childhood memories are full of thick and yellow earth where even the river looked yellowish, running wearily into the distance. To ease his adolescent anxiety and anguish, Li Lei’s mother, a doctor, used to take him to the riverside on the plain to gather herbs and taught him how to identify plants by their roots, stems, flowers, and seeds, through which she hoped to flavor his monotonous childhood and allow him to learn to appreciate the beautiful, sensitive and gentle side of mother nature. Besides, the elegance of ancient Majiayao Civilization and primitive, unsophisticated yet mysterious ancient legends also played an important role in nourishing his mind back then. He developed a personal attachment to that vast land which had effected on both his life and artistic creation. “The geographical features and colors of China’s northwest and ancient cultural symbols related to life have provided continuous motivation for Li Lei to devote himself to painting in his own unique way”, said renowned art critic Xu Hong.
In 1978, Li Lei returned to Shanghai. He was a sensitive and introspective child. To adapt to his new life in a strange city, he tried to channel his anxiety into studying art. In the mid 1980s, “The
1985 Modern Art Movement” swept through Chinese art scene. With excitement, Li Lei went to
art lectures, read tons of books about philosophy, psychology, cultural anthropology, and religion and followed all kinds of big events. He started to create self-narrative oil paintings such as “I, Acting as the Sun-Bird”(1986) and “Hell Change” (1989) which bear the same simple, sincere, and honest qualities of the artist. In the early 1990s, Li Lei unexpectedly took his oil painting into a more lively direction while vitality began to well up at all levels in the Chinese art community.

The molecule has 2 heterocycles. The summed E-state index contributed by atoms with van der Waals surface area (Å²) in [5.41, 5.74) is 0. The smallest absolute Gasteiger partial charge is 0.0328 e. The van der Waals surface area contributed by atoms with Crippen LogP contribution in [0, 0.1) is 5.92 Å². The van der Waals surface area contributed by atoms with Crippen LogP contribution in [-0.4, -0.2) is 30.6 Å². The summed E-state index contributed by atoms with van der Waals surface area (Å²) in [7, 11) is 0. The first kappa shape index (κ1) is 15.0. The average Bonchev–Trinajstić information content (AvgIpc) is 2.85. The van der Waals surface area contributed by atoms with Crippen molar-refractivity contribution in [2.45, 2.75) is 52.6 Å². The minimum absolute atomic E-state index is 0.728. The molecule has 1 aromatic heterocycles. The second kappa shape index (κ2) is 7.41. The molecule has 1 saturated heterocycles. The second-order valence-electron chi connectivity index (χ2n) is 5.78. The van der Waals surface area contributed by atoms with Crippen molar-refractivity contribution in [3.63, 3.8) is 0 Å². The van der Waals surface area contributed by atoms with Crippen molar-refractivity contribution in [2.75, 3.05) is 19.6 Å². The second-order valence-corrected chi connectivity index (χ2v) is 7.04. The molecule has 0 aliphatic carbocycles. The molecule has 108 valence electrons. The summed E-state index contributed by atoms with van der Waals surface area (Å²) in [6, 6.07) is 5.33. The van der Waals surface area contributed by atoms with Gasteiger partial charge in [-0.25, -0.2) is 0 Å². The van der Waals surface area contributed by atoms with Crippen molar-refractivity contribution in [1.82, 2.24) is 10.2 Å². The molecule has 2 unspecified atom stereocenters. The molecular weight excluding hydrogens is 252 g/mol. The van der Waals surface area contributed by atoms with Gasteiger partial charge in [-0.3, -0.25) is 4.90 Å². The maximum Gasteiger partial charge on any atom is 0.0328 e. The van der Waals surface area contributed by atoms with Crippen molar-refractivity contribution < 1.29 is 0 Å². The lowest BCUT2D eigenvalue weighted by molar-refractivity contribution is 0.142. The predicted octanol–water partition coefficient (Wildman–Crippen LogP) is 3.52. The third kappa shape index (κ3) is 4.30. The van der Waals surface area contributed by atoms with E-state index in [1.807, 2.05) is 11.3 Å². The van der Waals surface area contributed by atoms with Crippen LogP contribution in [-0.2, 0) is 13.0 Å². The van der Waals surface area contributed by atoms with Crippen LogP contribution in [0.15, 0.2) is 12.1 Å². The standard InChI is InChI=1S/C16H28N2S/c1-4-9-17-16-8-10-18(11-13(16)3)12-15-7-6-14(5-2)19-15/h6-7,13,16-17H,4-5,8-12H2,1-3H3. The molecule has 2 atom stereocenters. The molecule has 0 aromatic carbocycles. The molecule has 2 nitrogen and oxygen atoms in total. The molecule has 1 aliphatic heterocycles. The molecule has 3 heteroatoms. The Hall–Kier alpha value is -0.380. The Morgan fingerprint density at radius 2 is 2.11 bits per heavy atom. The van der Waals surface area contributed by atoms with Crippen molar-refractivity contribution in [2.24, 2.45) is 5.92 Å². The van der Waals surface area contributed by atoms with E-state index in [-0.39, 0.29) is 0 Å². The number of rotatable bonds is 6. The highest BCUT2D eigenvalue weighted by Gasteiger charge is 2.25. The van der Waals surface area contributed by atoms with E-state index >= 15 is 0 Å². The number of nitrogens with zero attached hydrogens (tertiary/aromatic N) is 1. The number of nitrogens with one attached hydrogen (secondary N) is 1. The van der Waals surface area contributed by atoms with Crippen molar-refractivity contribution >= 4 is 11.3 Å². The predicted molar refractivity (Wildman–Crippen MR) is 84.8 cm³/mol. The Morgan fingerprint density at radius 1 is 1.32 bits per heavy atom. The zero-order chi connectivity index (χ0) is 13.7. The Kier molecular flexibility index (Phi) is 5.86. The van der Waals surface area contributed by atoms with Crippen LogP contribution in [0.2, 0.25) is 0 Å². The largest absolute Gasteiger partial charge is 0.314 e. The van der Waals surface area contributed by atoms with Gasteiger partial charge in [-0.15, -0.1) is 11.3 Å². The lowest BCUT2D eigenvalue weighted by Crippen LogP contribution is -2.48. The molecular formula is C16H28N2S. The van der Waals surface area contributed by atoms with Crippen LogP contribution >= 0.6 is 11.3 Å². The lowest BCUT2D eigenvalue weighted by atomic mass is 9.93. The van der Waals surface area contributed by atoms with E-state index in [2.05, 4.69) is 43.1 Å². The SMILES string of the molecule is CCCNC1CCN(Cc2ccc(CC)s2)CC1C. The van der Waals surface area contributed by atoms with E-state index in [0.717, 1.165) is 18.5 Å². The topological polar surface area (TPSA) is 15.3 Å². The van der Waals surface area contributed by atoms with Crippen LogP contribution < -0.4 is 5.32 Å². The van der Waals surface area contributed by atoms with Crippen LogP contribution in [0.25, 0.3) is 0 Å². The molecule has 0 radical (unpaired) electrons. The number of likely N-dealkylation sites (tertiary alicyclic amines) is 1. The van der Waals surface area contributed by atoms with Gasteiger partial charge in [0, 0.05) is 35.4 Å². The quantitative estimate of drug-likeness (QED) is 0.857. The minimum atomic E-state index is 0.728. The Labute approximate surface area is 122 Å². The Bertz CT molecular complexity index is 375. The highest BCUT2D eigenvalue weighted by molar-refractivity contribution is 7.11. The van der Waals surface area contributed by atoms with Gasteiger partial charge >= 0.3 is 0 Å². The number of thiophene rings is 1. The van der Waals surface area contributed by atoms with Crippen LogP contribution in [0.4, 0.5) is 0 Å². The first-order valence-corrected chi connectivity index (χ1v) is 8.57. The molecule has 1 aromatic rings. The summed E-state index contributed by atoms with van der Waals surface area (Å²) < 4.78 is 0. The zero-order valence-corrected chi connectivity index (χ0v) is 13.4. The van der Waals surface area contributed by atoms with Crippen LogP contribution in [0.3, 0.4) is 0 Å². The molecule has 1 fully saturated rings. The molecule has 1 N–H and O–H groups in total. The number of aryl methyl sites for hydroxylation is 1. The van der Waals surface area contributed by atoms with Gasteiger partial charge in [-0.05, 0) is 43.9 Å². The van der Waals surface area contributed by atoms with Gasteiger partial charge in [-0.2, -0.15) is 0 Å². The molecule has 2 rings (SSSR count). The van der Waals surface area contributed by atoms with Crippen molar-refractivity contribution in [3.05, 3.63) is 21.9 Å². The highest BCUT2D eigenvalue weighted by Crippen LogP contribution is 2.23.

He continued with self-narrative painting with new context to present actual personal experience in his life, such as “I Love Little Bird” (1991).
It was 1996 when Li Lei started to explore the field of abstract art and made the expression of individual non-figurative characteristics. Gradually he abandoned common shapes of objects and expressed inner feelings in abstract techniques and forms. He kept changing his way of presentation yet never ceased to reference his past experience.